Sunday, August 3, 2008

Universal truths

I was reading an article in the Economist recently. In it, the main idea is that we can explain moral principles in evolutionary terms. It provides evidence from studies of the social structure in other species that certain elements, such as treating others as you would like to be treated, and sacrificing for the greater good, are not merely human constructions arising from our superior intelligence, but are favoured for evolutionary reasons, and are present wherever social structures exist.

"Aha!" the non-religious people say "All that doctrine about goodness coming from God, and Religion being the path to greater moral/personal development/happiness - it's garbage! We don't need Church to be good people, as we've always said!"

I'd agree with part of that sentiment, and I'd say many religious people who have really thought about it would as well. Even the person who wouldn't even talk to me about my idea because it contradicted the bible said to me "I know the path to greater goodness isn't through the Church, but through God." (Paraphrase, but that's what she meant). It's entirely legitimate to reject religion, and yet still seek goodness.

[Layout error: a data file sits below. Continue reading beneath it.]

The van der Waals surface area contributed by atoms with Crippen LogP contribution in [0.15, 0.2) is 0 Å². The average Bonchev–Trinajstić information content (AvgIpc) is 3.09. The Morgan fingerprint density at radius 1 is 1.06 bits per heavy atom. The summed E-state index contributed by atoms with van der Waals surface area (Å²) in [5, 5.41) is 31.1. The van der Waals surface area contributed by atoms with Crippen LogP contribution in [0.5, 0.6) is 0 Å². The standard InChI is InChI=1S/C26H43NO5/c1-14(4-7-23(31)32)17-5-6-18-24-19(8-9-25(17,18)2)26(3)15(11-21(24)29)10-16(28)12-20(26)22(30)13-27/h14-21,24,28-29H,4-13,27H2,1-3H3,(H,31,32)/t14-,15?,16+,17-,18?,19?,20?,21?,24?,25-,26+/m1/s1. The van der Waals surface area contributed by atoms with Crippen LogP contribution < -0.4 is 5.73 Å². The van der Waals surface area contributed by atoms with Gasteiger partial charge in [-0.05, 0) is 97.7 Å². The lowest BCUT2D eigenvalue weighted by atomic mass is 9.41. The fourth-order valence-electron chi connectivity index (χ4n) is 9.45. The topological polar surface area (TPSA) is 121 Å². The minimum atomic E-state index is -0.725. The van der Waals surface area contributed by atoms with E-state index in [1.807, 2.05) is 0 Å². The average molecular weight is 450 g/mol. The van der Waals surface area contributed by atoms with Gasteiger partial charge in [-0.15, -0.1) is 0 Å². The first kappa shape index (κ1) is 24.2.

But let's move away from the "moral/personal development" realm for a second, and consider how we approach problems in other areas of our lives. When you want to lose weight, do you do it alone? Most people get "exercise buddies", or tell their friends and family about their dieting plans and goals, so they're more motivated to stick to them. We get gym memberships and personal trainers. We buy into "proven weight loss strategies". Not everything we do works (in fact much of it doesn't, bad habits die hard) but we recognize that expecting we can know and understand every strategy and objectively evaluate its worth on our own is not realistic, and we recognize that having a group of people who share our goals and can provide support is valuable.